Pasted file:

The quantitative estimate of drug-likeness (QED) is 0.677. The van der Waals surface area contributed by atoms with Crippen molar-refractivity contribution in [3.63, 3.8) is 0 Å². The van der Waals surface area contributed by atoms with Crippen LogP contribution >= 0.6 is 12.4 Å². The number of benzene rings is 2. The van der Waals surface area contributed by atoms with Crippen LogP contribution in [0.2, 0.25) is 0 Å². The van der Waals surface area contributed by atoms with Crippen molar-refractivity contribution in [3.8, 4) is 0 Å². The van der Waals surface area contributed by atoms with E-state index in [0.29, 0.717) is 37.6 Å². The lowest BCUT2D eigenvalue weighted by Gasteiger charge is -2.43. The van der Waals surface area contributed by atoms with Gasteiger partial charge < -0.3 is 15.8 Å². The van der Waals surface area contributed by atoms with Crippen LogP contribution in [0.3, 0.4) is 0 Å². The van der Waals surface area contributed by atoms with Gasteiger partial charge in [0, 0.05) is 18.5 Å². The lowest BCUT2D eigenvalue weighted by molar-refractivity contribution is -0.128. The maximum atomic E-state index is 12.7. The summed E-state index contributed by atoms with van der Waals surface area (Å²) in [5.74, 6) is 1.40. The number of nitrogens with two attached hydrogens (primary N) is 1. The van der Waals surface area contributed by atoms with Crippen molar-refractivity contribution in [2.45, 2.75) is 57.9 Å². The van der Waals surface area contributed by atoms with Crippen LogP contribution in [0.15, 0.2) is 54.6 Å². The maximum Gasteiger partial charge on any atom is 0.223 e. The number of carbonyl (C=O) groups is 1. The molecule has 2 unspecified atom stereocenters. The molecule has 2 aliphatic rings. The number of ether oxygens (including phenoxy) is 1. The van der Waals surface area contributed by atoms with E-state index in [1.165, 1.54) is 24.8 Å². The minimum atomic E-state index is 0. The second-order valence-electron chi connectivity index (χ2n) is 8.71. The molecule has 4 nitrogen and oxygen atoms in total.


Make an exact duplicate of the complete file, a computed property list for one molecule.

The quantitative estimate of drug-likeness (QED) is 0.677. The van der Waals surface area contributed by atoms with Crippen molar-refractivity contribution in [3.63, 3.8) is 0 Å². The van der Waals surface area contributed by atoms with Crippen LogP contribution >= 0.6 is 12.4 Å². The number of benzene rings is 2. The van der Waals surface area contributed by atoms with Crippen LogP contribution in [0.2, 0.25) is 0 Å². The van der Waals surface area contributed by atoms with Crippen molar-refractivity contribution in [3.8, 4) is 0 Å². The van der Waals surface area contributed by atoms with E-state index in [0.29, 0.717) is 37.6 Å². The lowest BCUT2D eigenvalue weighted by Gasteiger charge is -2.43. The van der Waals surface area contributed by atoms with Gasteiger partial charge < -0.3 is 15.8 Å². The van der Waals surface area contributed by atoms with Crippen LogP contribution in [0.3, 0.4) is 0 Å². The van der Waals surface area contributed by atoms with Gasteiger partial charge in [0, 0.05) is 18.5 Å². The lowest BCUT2D eigenvalue weighted by molar-refractivity contribution is -0.128. The maximum atomic E-state index is 12.7. The summed E-state index contributed by atoms with van der Waals surface area (Å²) in [5.74, 6) is 1.40. The number of nitrogens with two attached hydrogens (primary N) is 1. The van der Waals surface area contributed by atoms with Crippen molar-refractivity contribution in [2.45, 2.75) is 57.9 Å². The van der Waals surface area contributed by atoms with Crippen LogP contribution in [0.15, 0.2) is 54.6 Å². The maximum Gasteiger partial charge on any atom is 0.223 e. The number of carbonyl (C=O) groups is 1. The molecule has 2 unspecified atom stereocenters. The molecule has 2 aliphatic rings. The number of ether oxygens (including phenoxy) is 1. The van der Waals surface area contributed by atoms with E-state index in [1.165, 1.54) is 24.8 Å². The minimum atomic E-state index is 0. The second-order valence-electron chi connectivity index (χ2n) is 8.71. The molecule has 4 nitrogen and oxygen atoms in total.